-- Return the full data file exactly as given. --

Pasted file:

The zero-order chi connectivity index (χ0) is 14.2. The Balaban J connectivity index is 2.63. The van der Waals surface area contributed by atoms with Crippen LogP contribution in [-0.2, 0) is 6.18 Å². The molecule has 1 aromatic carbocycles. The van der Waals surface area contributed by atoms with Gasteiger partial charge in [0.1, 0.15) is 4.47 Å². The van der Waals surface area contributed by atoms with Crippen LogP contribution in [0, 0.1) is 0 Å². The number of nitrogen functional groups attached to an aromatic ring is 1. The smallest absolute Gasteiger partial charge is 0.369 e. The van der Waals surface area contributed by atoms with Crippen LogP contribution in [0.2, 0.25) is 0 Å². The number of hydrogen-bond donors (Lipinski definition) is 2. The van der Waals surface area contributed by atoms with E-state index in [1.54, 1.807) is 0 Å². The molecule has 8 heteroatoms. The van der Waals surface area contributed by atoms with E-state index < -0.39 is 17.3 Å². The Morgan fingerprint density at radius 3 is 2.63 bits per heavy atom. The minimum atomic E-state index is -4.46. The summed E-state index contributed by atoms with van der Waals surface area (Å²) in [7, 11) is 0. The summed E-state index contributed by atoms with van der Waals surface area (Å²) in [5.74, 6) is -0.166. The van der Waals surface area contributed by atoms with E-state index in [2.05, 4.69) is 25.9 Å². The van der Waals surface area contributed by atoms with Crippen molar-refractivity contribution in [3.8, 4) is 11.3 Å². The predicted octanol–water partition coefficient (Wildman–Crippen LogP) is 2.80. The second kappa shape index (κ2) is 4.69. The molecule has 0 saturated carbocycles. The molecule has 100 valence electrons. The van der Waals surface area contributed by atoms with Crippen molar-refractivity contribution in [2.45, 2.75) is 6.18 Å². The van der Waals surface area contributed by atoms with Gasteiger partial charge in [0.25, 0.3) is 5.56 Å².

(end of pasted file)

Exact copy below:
The zero-order chi connectivity index (χ0) is 14.2. The Balaban J connectivity index is 2.63. The van der Waals surface area contributed by atoms with Crippen LogP contribution in [-0.2, 0) is 6.18 Å². The molecule has 1 aromatic carbocycles. The van der Waals surface area contributed by atoms with Gasteiger partial charge in [0.1, 0.15) is 4.47 Å². The van der Waals surface area contributed by atoms with Crippen LogP contribution in [0, 0.1) is 0 Å². The number of nitrogen functional groups attached to an aromatic ring is 1. The smallest absolute Gasteiger partial charge is 0.369 e. The van der Waals surface area contributed by atoms with Crippen LogP contribution in [0.2, 0.25) is 0 Å². The number of hydrogen-bond donors (Lipinski definition) is 2. The van der Waals surface area contributed by atoms with E-state index in [1.54, 1.807) is 0 Å². The molecule has 8 heteroatoms. The van der Waals surface area contributed by atoms with E-state index < -0.39 is 17.3 Å². The Morgan fingerprint density at radius 3 is 2.63 bits per heavy atom. The minimum atomic E-state index is -4.46. The summed E-state index contributed by atoms with van der Waals surface area (Å²) in [7, 11) is 0. The summed E-state index contributed by atoms with van der Waals surface area (Å²) in [5.74, 6) is -0.166. The van der Waals surface area contributed by atoms with E-state index in [2.05, 4.69) is 25.9 Å². The van der Waals surface area contributed by atoms with Crippen molar-refractivity contribution in [3.8, 4) is 11.3 Å². The predicted octanol–water partition coefficient (Wildman–Crippen LogP) is 2.80. The second kappa shape index (κ2) is 4.69. The molecule has 0 saturated carbocycles. The molecule has 100 valence electrons. The van der Waals surface area contributed by atoms with Crippen molar-refractivity contribution in [2.45, 2.75) is 6.18 Å². The van der Waals surface area contributed by atoms with Gasteiger partial charge in [0.25, 0.3) is 5.56 Å².